Today, and every third Monday of January since 1986, we celebrate the life and legacy of Dr. Martin Luther King Jr.
While Dr. King’s life was tragically cut short by his assassination on April 4, 1968, his passionate work around race, equity, and peace still serves as the inspiration for many today. While Dr. King isn’t widely recognized for his role in education equity, arguably due to the times, the landmark education battle of the civil rights movement took place when King was at the beginning of his career. Here at Education Reform Now (ERN), we reflect and acknowledge his belief in educational equity. Dr. King understood that quality education could advance the condition of students of color and create promising societal, economic, and cultural change.
“The richest nation on Earth has never allocated enough resources to build sufficient schools, to compensate adequately its teachers, and to surround them with the prestige our work justifies. We squander funds on highways, on the frenetic pursuit of recreation, on the overabundance of overkill armament, but we pauperize education.”
These words were delivered by Dr. Martin Luther King Jr., in March 1964, and unfortunately, remain accurate today. Teachers are the backbone of high-quality education. However, they are underpaid and under-resourced, and their work does not receive the prestige it deserves. As a result of that, unfortunately, students in high-poverty schools are more than three times as likely to be taught by an unsatisfactory teacher.
Statistically, teacher quality is the number one in-school influence on student achievement. That is why we support policies that promote innovation and fundamental change in teacher preparation so that teachers have the knowledge, skills, and support they need to help all students succeed.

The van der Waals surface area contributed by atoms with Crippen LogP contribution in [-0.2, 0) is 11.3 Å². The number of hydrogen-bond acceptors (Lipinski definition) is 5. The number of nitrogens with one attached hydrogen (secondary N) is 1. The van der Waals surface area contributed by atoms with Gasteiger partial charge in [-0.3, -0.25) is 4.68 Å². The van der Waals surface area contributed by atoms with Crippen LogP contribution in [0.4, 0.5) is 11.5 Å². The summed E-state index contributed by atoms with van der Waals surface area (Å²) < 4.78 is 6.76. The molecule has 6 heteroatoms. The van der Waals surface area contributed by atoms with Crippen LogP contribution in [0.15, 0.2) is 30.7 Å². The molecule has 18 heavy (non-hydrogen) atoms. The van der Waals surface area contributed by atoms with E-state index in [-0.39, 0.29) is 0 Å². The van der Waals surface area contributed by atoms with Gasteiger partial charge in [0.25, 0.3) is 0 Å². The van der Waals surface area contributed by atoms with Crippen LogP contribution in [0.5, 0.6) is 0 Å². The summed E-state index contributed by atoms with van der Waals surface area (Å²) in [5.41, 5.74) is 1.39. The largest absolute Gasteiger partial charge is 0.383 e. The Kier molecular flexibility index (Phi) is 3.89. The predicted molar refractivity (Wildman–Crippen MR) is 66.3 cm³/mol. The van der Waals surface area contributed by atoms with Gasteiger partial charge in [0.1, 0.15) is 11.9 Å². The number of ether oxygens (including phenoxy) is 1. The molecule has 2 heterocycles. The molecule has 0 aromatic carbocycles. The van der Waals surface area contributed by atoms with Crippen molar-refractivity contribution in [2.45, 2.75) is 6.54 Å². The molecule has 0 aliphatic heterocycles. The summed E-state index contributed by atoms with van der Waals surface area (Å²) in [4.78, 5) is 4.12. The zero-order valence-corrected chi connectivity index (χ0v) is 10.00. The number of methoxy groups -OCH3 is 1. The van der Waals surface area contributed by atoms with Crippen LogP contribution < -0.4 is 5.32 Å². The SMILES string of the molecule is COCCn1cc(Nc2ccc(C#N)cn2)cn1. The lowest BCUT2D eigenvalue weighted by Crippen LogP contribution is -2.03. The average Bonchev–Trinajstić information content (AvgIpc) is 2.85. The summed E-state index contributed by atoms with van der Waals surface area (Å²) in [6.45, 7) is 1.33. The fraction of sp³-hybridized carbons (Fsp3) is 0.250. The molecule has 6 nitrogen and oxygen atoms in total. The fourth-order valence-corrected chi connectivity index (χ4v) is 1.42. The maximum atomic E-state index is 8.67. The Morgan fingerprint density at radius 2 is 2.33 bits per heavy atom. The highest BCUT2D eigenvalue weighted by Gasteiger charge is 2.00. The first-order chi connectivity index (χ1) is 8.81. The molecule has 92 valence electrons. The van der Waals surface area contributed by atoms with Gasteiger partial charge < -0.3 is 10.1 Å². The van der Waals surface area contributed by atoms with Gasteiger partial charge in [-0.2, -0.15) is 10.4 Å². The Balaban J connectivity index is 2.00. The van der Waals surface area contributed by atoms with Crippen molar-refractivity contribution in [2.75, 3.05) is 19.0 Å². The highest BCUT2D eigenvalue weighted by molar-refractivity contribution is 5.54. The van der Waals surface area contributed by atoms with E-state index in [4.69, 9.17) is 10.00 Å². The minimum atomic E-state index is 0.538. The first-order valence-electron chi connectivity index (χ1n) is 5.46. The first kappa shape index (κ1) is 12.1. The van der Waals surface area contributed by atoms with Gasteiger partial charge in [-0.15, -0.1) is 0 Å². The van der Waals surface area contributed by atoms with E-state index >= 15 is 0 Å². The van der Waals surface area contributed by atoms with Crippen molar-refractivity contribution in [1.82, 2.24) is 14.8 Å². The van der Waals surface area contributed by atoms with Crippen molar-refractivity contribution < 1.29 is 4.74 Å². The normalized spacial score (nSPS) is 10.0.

Dr. King envisioned equality and equity in the broader social landscape. He offered an even grander vision in his 1967 address at an Atlanta YMCA (see “Martin Luther King Jr. Saw Three Evils in the World”). Where he argued that the fight for civil rights in America must shift from a “struggle for decency” toward what he called “genuine equality,” and genuine equity would require the government to abolish poverty and provide high-quality education.
While we haven’t been able to abolish poverty, and real equity in this country remains an uphill battle. We must continue to advocate for every child to receive an adequate and equitable allocation of resources no matter their race, socioeconomic status, zip code, or enrolled in a traditional district-run public school or public charter school.
We still have a long way to go in eliminating the disparities that exist between students of different races. In honor of Dr. King’s legacy, we must continue to work towards education equity. As our President, Shavar Jeffries, has said, “As we celebrate and reflect on the life and legacy of Dr. King, it is more important now than ever to realize the value in working diligently for the arc that bends toward justice. The work around equity and opportunity are hard and long-fought, but that doesn’t mean that we give up on each other or in our fundamental belief that progress, though slow at times, always moves forward.”